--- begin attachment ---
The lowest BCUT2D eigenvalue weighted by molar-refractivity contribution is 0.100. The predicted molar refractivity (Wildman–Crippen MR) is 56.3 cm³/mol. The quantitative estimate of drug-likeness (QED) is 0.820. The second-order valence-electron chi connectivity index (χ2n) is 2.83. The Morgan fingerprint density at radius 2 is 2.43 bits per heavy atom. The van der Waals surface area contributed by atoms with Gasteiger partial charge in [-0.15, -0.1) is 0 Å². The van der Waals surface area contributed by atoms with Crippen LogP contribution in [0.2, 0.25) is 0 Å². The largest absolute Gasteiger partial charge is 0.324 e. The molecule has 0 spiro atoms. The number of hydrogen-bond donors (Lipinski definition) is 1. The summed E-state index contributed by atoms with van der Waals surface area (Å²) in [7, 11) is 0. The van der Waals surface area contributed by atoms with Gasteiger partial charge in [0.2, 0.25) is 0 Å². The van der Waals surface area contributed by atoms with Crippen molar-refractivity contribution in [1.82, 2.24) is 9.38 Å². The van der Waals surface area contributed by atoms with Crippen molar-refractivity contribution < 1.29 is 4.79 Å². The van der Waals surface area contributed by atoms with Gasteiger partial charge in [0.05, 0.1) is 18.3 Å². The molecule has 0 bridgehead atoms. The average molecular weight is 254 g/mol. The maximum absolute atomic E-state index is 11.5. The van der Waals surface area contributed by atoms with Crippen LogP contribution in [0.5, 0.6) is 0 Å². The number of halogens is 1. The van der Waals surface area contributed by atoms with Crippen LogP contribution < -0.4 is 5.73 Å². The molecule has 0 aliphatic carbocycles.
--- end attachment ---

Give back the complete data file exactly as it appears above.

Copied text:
The lowest BCUT2D eigenvalue weighted by molar-refractivity contribution is 0.100. The predicted molar refractivity (Wildman–Crippen MR) is 56.3 cm³/mol. The quantitative estimate of drug-likeness (QED) is 0.820. The second-order valence-electron chi connectivity index (χ2n) is 2.83. The Morgan fingerprint density at radius 2 is 2.43 bits per heavy atom. The van der Waals surface area contributed by atoms with Gasteiger partial charge in [-0.15, -0.1) is 0 Å². The van der Waals surface area contributed by atoms with Crippen LogP contribution in [0.2, 0.25) is 0 Å². The largest absolute Gasteiger partial charge is 0.324 e. The molecule has 0 spiro atoms. The number of hydrogen-bond donors (Lipinski definition) is 1. The summed E-state index contributed by atoms with van der Waals surface area (Å²) in [7, 11) is 0. The van der Waals surface area contributed by atoms with Gasteiger partial charge in [0.2, 0.25) is 0 Å². The van der Waals surface area contributed by atoms with Crippen molar-refractivity contribution in [1.82, 2.24) is 9.38 Å². The van der Waals surface area contributed by atoms with Crippen molar-refractivity contribution < 1.29 is 4.79 Å². The van der Waals surface area contributed by atoms with Gasteiger partial charge in [0.05, 0.1) is 18.3 Å². The molecule has 0 bridgehead atoms. The average molecular weight is 254 g/mol. The maximum absolute atomic E-state index is 11.5. The van der Waals surface area contributed by atoms with Crippen LogP contribution in [0.5, 0.6) is 0 Å². The number of halogens is 1. The van der Waals surface area contributed by atoms with Crippen LogP contribution < -0.4 is 5.73 Å². The molecule has 0 aliphatic carbocycles.